Twenty-three years ago, I graduated from UW-Madison with a double major in art and art History. Since that time, I’ve dedicated my career to working for non-profits. I’ve also been lucky enough to work at some of the most prestigious and beloved museums in the country supporting arts education and development work through these institutions. Spending time on the west coast, I worked in art studios, and in the galleries of museums touring school children and leading volunteer programs to help foster learning and art appreciation. When my husband and I moved back to Madison, I worked with the team that helped to open Madison Children’s Museum in its new location. I loved the work of building community within these organizations. Eventually, I made my way back to UW-Madison to continue my work building community, where I’ve been for the past ten years.
Applying for the Bolz program was something I’d intended to do for years. I always knew I’d pursue my master’s degree; it was just a matter of finding the right time. At one point, I met with then director Sherry Wagner-Henry to express my interest in the program. In our meeting, Sherry immediately declared “McKenzie, the Bolz Center needs you!” I began studying for the GMAT. Not long after, my husband and I learned we were having twins. I put the studying aside and happily turned to assembling cribs. Emerging from the pandemic 7 years later, I was craving a deep dive in growth. Drawing inspiration from my mother who went back to school when she had four young children, I applied and was accepted.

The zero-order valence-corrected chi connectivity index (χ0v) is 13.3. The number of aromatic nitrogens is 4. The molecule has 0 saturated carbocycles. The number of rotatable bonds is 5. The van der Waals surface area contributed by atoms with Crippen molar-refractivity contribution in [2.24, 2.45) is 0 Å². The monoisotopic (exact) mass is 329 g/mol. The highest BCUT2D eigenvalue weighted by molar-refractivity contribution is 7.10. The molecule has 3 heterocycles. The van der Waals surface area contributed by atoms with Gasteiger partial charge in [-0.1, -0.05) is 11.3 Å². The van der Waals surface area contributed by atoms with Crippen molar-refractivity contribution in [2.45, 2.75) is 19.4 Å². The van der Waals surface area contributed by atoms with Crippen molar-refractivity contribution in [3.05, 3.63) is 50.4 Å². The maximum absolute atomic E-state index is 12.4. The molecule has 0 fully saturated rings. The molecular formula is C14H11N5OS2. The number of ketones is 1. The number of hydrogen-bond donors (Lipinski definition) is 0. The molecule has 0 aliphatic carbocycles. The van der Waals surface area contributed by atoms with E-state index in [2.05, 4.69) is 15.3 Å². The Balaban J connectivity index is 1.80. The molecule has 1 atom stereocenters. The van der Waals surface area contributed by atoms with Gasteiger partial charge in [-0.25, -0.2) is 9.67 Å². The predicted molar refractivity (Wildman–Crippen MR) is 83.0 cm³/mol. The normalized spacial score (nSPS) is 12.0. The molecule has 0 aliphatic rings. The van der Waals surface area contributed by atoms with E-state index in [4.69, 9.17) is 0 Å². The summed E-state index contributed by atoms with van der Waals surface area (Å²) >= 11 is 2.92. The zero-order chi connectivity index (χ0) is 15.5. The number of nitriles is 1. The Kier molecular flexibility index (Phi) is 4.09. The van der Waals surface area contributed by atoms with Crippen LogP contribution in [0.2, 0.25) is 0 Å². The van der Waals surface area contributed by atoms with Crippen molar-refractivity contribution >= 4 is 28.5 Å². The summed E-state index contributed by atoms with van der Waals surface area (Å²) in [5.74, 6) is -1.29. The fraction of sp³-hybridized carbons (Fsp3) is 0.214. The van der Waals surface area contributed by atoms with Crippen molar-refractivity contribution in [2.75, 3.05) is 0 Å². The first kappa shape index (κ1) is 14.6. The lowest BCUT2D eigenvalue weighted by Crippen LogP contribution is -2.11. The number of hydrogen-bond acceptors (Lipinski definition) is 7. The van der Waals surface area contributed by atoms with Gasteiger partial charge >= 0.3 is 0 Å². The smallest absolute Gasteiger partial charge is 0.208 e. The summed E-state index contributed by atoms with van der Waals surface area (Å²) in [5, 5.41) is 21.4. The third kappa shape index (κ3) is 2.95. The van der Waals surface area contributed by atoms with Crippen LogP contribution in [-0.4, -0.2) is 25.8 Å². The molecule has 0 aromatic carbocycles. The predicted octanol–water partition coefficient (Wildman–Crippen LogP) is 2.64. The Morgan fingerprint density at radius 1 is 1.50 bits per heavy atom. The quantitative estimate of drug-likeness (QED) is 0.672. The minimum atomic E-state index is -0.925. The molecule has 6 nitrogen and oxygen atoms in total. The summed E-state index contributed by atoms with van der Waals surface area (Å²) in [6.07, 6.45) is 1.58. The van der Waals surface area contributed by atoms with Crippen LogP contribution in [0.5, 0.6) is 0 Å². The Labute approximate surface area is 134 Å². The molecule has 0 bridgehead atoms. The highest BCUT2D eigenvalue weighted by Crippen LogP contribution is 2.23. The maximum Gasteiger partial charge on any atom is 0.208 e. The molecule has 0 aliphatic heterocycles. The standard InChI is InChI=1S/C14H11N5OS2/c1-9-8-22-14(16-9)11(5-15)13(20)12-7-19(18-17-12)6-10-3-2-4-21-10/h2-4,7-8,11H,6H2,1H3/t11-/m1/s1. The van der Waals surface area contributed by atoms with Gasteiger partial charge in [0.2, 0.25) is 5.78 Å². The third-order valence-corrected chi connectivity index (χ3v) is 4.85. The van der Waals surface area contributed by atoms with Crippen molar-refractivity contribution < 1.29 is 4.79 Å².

It certainly has been a year of growth. I’ve continued my work at the Wisconsin Foundation and Alumni Association and have had incredible experiences this past year. From helping to bring new alumni stories and exhibits in Alumni Park, to planning and celebrating Homecoming with over 4,000 alumni and friends, to bearing witness to the extraction of a 3,000-year-old dugout canoe with Ho-Chunk community members while gliding atop Lake Mendota. I’m grateful for the work I’m able to do and the people I have the privilege of working with.
In my independent study this semester, I took the time to explore a question I asked myself four years ago. While on a boat ride on Lake Mendota with local historians, I was struck by the rich history they shared of the Ho-Chunk people and their connection to the land, lakes, and waters of this area. I wondered what it would look like if this history was shared by Ho-Chunk people, in their own voice, on boat tours of Lake Mendota. Through my independent study this past year, I felt very honored to have explored this question with Ho-Chunk alumni, and community members.
I’m grateful to have had the time to explore this and so many other questions this year. As the great André De Shields said, “Time is longer than anything. Live your life accordingly.” And when the time is right for you, I hope you take the time to explore your questions.